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§ 5. Periods of the Middle Age.

The Middle Age may be divided into three periods:

1. The missionary period from Gregory I. to Hildebrand or Gregory VII., a.d. 590–1073. The conversion of the northern barbarians. The dawn of a new civilization. The origin and progress of Islam. The separation of the West from the East. Some subdivide this period by Charlemagne (800), the founder of the German-Roman Empire.

2. The palmy period of the papal theocracy from Gregory VII. to Boniface VIII., a.d. 1073–1294. The height of the papacy, monasticism and scholasticism. The Crusades. The conflict between the Pope and the Emperor. If we go back to the rise of Hildebrand, this period begins in 1049.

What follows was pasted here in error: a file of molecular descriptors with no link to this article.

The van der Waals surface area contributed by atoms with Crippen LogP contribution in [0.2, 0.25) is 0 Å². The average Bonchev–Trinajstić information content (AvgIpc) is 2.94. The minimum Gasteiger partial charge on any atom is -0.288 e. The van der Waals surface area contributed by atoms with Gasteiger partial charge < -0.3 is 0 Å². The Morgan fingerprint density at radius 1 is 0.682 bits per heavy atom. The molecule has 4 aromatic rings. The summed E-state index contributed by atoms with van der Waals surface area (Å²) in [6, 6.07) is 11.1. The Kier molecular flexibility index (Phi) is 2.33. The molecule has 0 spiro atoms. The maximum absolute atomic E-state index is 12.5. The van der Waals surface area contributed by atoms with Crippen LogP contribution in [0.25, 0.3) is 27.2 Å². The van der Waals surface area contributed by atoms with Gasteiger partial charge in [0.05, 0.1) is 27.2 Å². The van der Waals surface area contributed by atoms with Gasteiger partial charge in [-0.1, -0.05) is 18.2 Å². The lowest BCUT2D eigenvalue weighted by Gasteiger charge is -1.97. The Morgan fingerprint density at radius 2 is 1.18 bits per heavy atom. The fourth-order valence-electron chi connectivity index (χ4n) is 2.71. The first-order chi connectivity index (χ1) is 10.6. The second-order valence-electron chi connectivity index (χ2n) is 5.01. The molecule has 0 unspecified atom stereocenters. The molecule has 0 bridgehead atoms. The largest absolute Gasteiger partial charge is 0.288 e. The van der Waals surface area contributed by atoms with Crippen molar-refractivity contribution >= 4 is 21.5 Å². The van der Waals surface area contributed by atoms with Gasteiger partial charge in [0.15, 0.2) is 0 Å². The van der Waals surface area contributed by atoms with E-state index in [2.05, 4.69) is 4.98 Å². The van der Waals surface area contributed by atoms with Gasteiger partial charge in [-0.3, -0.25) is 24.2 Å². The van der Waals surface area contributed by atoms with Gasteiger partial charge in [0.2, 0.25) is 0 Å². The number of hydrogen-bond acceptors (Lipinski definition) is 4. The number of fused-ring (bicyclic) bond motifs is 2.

3. The decline of mediaeval Catholicism and preparation for modern Christianity, from Boniface VIII. to the Reformation, a.d. 1294–1517. The papal exile and schism; the reformatory councils; the decay of scholasticism; the growth of mysticism; the revival of letters, and the art of printing; the discovery of America; forerunners of Protestantism; the dawn of the Reformation.

These three periods are related to each other as the wild youth, the ripe manhood, and the declining old age. But the gradual dissolution of mediaevalism was only the preparation for a new life, a destruction looking to a reconstruction.

The three periods may be treated separately, or as a continuous whole. Both methods have their advantages: the first for a minute study; the second for a connected survey of the great movements.

According to our division laid down in the introduction to the first volume, the three periods of the middle ages are the fourth, fifth and sixth periods of the general history of Christianity.




a.d. 590 to 1049.


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